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Mali Rights Group Alarmed by Hostage Swap Deal

  • Katarina Hoije

French President Francois Hollande (R) and former hostage Serge Lazarevic hug each other after delivering speeches at the Villacoublay military airport, near Paris, Dec. 10, 2014.

French President Francois Hollande (R) and former hostage Serge Lazarevic hug each other after delivering speeches at the Villacoublay military airport, near Paris, Dec. 10, 2014.

A rights group in Mali says it is alarmed by the apparent deal that set free the last French hostage held by al-Qaida's North Africa branch. Four accused terrorists were released in Bamako in the days before the release of French citizen Serge Lazarevic.

On Tuesday, France declared that the country’s last remaining hostage in the hands of al-Qaida was on his way home. Serge Lazarevic spent nearly three years as a captive of al-Qaida in the Islamic Maghreb (AQIM).

Just days before, two young Malians from the northern city of Kidal, along with a Western Sahara man and a Tunisian, were released from prison in Bamako.

The two Malians, arrested in 2011, were suspects in the kidnapping of Lazarevic. The two are close to Iyad Ag Ghaly, the leader of Ansar Dine, an Islamist group with links to AQIM.

Drissa Traore with the human rights organization AMDH (Association Malienne des Droits de l'Homme) was troubled by the apparent swap.

“The liberation is a violation of the rights of the victims but also of the principles that say the government should not interfere with the work of the judiciary,” said Traore.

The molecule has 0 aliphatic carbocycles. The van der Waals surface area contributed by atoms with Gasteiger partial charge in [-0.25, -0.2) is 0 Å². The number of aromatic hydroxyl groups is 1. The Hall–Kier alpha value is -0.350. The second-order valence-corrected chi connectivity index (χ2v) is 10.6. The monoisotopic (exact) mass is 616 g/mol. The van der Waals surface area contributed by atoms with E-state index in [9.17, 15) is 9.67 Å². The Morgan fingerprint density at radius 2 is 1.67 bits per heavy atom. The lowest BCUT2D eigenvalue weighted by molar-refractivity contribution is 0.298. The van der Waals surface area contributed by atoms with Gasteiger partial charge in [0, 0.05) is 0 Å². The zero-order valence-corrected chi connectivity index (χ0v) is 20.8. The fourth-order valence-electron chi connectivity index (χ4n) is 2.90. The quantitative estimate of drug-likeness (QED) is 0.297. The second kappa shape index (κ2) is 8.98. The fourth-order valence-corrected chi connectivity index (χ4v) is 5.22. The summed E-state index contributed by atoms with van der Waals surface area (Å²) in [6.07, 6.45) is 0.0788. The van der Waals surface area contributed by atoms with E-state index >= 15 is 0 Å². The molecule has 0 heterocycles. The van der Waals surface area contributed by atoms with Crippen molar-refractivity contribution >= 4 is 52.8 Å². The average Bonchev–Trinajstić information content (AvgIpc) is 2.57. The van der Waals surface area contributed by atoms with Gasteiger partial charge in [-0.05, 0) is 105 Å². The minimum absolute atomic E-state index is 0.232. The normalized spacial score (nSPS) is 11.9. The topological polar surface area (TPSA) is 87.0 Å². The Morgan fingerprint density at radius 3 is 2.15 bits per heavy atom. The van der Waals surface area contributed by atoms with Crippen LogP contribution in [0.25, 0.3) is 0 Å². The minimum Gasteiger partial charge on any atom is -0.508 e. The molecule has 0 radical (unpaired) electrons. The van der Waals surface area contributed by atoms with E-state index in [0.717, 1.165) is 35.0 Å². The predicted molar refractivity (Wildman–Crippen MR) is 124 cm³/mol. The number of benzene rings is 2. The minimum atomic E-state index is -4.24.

The Tunisian and Western Sahara man were released from the central prison in Bamako on December 4. Two days later, the two Malian prisoners were transferred from Bamako's central prison to a location in northern Mali. In Niger, the hostage mediator, a prominent Tuareg, Mohamed Akotey, awaited Lazarevic’s release.

Traore said the four former prisoners were all guilty of war crimes.

“They are terrorists capable of abducting Westerners and holding them for ransom," he said. "They are a danger both to foreigners in Mali and Malians. It’s almost like the life of one foreigner is worth more than the life of 15.9 million Malians.”

The two Malians, Mohamed Aly Ag Wadoussène and Haïba Ag Acherif, are the main suspects for the kidnapping of Lazarevic and another French citizen, Philippe Verdon, in Hombori in northern Mali in November 2011. Verdon was found shot to death in 2013.

In June this year, Wadoussène had escaped from the central prison in Bamako, killing one prison guard.

Traore said he was happy for the release of Lazarevic but the price was Mali’s security "as the four criminals are a threat to our country and abroad."

There’s no doubt, Traore said, that the four men would now rejoin the armed groups. “This allows them to increase their strength,” he said.

The Malian Association for Human Rights is urging Mali’s government and international organizations to work towards re-arresting the four men as soon as possible.

Analysts in Mali said it was highly likely a ransom was also paid, giving AQIM or affiliated groups a sizeable sum of money, but there was no confirmation.

The presence of international troops in northern Mali has limited the area where AQIM can operate in recent years. The group is weaker now than when it took control of urban centers in the north in 2012.

Al-Qaida in the Islamic Maghreb has suffered losses fighting mainly French forces. A military analyst in Bamako said the group's use of improvised explosive devices - basically homemade bombs on roads - showed it was not strong enough to launch an attack and wanted to avoid direct confrontation.

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